Lucas Arruda grapples with what its means to paint through tradition in his first solo exhibition in New York, ‘Deserto-Modelo’
Lucas Arruda, 36, mentioned in an interview with a Sao Paolo newspaper that his paintings are inspired by myths and tales. This maybe understood in the context of a pedestrian comparison to Mark Rothko or of being interested in myths when they seem less essential than they were in the past to the education of a painter. Arruda goes on to talk about childhood memories and songs that inform his painting. With the proliferation of text and images in our hyperconnected world, the painter is “intrigued” by finding harmony in the density and chaos, comparing himself to a bug in one corner that is able to watch everything but without a sense of order. His goal he says, is about “organizing” the information and making it beautiful.
His exhibition at David Zwirner is divided in four sections, each with a specific room lighting. In the first room, the visitor will find seven medium-sized paintings, no more than four feet in width and height, mostly dark-toned gradient. While the paintings are not overwhelming, there is a tightness in the view of this enclosed space. The soft lighting does not reveal the complex thin layers of paint at first glance. Each of the painting has a distinctive almost rectangular area, subtly made one below and one above of the same size, delimited only by incidence of light. The spectator witnesses on canvas, a cadence of lightness and darkness.
The softer regions of these works represents the sky – “the dreamed, imagined part, the fantasy, the unreal, the remembered.” The in-betweens of almost imperceptible paint below, flatter, “would be the earth, the real, the palpable.” “Almost like yin-yang” or “ideograms of painting,” Lucas Arruda’s composition speaks of a “balancing utopia,” he says – and its presentation reminds us of the serene seascapes of Hiroshi Sugimoto’s photographs. The polarities, he expresses, interest the Brazilian painter. And just as in the melancholy of chorinhos (little cries), there is a very thin line that separates darkness from radiance.
The artist says that he has already been criticized for the “monotony” of his works – which, in fact, is about persistence, about “debugging” the same subject. Since 2011 he has been making paintings that can be seen as the purest seas or the purest landscapes – in them, only one horizon separates the sky and the sea; the sky and the earth. “I’ve been doing these landscapes for so long that the landscape theme almost dissolved, almost became a structure for me,” he says. In these works, most of them, small canvases, the painter creates “atmospheres”.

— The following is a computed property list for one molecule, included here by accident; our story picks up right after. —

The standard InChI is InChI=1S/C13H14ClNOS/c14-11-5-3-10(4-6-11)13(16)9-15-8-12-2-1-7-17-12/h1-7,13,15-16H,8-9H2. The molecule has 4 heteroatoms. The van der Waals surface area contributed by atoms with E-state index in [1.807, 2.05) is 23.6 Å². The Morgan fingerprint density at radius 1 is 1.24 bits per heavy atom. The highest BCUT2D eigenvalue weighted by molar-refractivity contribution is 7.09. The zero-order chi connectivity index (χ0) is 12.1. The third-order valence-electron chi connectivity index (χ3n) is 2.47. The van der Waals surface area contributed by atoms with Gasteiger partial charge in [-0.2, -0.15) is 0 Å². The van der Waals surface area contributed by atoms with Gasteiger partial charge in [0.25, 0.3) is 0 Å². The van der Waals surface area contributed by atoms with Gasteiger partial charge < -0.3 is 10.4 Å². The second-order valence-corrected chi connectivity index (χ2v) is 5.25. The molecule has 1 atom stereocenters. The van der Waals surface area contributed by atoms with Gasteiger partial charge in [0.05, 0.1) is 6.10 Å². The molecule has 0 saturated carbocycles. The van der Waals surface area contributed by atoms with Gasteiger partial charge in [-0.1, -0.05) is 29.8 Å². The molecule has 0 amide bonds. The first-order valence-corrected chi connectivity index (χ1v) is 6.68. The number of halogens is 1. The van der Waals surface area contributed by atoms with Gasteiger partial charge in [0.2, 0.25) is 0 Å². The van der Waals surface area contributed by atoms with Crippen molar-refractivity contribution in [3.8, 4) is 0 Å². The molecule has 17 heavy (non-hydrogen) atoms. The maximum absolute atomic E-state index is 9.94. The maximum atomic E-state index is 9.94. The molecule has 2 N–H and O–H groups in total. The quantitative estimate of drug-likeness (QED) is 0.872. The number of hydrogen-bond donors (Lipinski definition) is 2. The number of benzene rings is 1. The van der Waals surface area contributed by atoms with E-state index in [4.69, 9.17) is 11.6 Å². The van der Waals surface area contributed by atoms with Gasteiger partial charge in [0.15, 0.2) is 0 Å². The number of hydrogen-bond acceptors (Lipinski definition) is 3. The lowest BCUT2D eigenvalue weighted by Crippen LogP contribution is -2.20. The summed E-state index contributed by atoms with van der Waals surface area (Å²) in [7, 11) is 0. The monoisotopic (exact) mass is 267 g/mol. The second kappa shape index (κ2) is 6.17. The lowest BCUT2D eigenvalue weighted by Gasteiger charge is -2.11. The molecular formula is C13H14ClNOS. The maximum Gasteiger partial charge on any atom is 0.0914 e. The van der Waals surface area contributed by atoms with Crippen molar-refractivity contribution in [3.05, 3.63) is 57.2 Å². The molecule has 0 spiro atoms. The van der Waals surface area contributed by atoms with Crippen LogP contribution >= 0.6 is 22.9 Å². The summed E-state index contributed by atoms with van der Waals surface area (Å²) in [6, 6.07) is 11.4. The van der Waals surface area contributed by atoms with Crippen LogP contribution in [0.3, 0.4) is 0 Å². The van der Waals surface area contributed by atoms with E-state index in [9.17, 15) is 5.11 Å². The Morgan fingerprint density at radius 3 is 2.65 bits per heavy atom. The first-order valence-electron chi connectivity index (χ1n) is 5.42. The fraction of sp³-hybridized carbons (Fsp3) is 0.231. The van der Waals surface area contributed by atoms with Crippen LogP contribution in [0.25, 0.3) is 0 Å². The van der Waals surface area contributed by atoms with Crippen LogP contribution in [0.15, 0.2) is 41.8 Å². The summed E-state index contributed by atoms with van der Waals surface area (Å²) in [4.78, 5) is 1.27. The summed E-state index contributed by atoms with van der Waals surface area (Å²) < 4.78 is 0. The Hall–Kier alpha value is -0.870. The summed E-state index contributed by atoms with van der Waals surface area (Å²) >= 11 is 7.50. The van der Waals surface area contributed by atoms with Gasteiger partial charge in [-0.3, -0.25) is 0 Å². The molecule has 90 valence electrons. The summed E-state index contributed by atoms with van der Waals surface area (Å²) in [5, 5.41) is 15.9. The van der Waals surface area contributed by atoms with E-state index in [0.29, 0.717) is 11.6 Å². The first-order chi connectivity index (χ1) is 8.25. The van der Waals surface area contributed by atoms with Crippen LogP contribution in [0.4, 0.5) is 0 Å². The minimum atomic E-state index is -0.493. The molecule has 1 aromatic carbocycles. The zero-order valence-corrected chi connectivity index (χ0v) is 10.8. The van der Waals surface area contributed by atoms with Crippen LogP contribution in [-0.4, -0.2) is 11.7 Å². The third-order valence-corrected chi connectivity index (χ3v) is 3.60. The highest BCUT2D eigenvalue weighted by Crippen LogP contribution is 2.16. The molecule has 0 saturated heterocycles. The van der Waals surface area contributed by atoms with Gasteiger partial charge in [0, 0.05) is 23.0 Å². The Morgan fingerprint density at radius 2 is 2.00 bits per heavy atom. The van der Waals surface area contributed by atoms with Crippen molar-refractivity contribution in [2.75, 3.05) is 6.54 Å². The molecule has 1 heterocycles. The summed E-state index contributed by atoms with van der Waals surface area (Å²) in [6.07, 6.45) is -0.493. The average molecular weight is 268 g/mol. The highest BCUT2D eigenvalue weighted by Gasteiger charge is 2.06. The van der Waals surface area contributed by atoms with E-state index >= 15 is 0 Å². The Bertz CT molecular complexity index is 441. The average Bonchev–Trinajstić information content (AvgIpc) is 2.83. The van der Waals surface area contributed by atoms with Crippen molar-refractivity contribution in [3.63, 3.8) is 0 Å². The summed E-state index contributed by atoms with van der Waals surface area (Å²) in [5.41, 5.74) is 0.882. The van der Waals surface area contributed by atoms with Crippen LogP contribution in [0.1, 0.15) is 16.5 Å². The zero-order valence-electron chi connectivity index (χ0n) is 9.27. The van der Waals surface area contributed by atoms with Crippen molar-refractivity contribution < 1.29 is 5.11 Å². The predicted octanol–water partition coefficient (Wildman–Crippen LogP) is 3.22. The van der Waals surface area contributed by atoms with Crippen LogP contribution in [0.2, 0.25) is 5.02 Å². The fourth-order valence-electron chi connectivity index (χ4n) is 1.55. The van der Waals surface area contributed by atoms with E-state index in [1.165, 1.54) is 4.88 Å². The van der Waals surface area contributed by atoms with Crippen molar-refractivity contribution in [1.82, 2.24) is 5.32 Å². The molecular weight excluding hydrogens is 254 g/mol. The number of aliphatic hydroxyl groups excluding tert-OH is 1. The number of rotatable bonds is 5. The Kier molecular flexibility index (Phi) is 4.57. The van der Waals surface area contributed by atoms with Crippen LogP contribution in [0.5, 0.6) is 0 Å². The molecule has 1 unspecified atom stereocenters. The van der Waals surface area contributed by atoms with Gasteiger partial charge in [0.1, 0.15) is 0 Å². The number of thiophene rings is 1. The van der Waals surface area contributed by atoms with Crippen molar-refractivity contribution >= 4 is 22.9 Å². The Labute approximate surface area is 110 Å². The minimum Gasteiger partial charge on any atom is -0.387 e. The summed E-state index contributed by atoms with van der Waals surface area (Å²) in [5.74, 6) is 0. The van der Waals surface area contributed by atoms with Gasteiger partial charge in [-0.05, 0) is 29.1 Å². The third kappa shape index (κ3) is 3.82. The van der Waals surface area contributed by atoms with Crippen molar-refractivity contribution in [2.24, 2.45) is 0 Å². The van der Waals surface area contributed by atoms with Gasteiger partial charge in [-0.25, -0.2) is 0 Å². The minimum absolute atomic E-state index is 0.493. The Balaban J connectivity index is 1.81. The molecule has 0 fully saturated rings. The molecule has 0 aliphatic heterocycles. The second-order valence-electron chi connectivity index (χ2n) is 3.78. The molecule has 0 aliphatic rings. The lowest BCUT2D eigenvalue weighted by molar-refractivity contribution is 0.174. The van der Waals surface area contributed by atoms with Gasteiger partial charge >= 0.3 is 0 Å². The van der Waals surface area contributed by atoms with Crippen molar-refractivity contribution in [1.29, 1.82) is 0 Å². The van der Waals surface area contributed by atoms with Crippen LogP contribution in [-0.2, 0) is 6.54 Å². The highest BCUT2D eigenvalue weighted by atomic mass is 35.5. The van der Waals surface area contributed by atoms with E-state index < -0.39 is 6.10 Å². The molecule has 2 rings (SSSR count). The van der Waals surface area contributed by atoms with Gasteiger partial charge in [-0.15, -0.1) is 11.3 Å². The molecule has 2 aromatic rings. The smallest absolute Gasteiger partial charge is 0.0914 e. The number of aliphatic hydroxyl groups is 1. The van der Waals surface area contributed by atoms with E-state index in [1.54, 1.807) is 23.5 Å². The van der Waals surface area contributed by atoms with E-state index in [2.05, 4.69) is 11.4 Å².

The exhibition continues into three other spaces but can only be accessed by passing repeatedly through the first gallery, as if suggesting that one reconsiders the larger works in the first room in light of the variegated and more latently abstract landscapes of the smaller canvasses. In all the other rooms, the lighting resembling the glow just before dusk, Lucas Arruda shows a beautiful linear sequence of his small canvases, all freshly painted, with a brushload of oil paint bleeding beyond the surface of the canvas.
It is as if we find a series of paintings that represent the same views taken on different days and some seem from another historical time, especially the ones that closely recall Turner. “The idea of making the paintings the same size and showing them in the same space is a way of emphasising repetition and, at the same time, subtle variations,” says the artist.
In the desert, he remembers, anything that happens – an usual glimmer in the sky; a trail in the sand – gains eloquence. “In this place that has no weight of language, you experience a sense of temporal, metaphysical suspension,” he comments. When Lucas Arruda defines that the landscape has become a kind of structure, he reinforces the fact that the theme is connected, rather, “to a state of mind.”
Quotes taken from Lucas Arruda’s interview with Sao Paolo publication, Estadao.